Unless you're in the business or slightly mad I don't suppose you spend much time following the battle between the supermarkets - but I am slightly mad, and occasionally hopping mad, too.
Last year I bought some foul smelling cod from Tesco, but they wouldn't give me my money back. There was a message on the receipt asking me to tell them how my "shopping experience" was - but when I told them I never even got a reply. When I had the same trouble with Sainsbury they gave me my money back - and a gift voucher.
Today I bought a sandwich from Waitrose and on the package I read a promise that if I was not satisfied, they would refund my money and give me a replacement. I had to read it twice to make sure. Yes: they'll give you your money back and a new sandwich.
People talk about "killer apps". That's what I bet is a killer guarantee.
People greatly underrate the power of the guarantee. Generally if you offer something good, the stronger your guarantee the better you'll do. Our cousins in the U.S. have, as ever, coined a fancy name for the reason why this is so. It is "risk reversal". The stronger the guarantee the less people worry about putting their hands in their pockets.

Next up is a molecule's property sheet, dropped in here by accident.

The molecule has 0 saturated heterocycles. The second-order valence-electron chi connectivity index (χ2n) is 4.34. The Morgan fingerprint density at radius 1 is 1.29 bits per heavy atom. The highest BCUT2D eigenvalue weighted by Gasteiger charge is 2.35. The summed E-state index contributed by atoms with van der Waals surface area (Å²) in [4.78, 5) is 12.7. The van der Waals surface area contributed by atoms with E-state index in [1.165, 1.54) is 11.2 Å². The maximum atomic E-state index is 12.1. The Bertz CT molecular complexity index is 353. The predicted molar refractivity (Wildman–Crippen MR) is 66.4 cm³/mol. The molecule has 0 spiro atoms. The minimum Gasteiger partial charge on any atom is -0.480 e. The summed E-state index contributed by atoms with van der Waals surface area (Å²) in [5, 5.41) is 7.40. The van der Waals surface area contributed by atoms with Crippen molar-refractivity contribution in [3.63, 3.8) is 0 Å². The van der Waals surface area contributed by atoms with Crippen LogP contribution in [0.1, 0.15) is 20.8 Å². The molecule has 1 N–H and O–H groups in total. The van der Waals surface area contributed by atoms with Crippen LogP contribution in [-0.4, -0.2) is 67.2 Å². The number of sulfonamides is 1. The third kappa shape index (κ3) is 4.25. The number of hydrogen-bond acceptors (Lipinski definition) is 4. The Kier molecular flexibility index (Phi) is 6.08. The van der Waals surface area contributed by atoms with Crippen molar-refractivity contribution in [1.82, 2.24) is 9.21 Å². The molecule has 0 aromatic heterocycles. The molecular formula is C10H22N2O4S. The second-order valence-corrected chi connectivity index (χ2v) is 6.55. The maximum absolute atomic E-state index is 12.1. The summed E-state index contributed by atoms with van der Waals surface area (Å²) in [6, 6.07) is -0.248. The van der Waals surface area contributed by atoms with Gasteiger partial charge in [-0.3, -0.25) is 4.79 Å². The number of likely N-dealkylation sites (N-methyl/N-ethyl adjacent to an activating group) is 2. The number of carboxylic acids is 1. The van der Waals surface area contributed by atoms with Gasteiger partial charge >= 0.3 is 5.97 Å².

Waitrose sales for the week ending October 15th were 11.7% higher than the same week last year
I am just recovering from my annual nightmare - EADIM. What makes it a nightmare is not just the fear of everything going wrong, it is that sitting through all the other presentations, which I always do, is a bloody sight harder than making my own.
It's not half as hard, though, as what Rory Sutherland did on Thursday - fly in from New York, go home to freshen up then come and give us two hours of wisdom and hilarity in equal measure. A hero.
The big surprise from me this year was that less than half the delegates were from the U.K. and that it's almost impossible to get a decent bottle of wine in the Cavendish restaurant for under £30.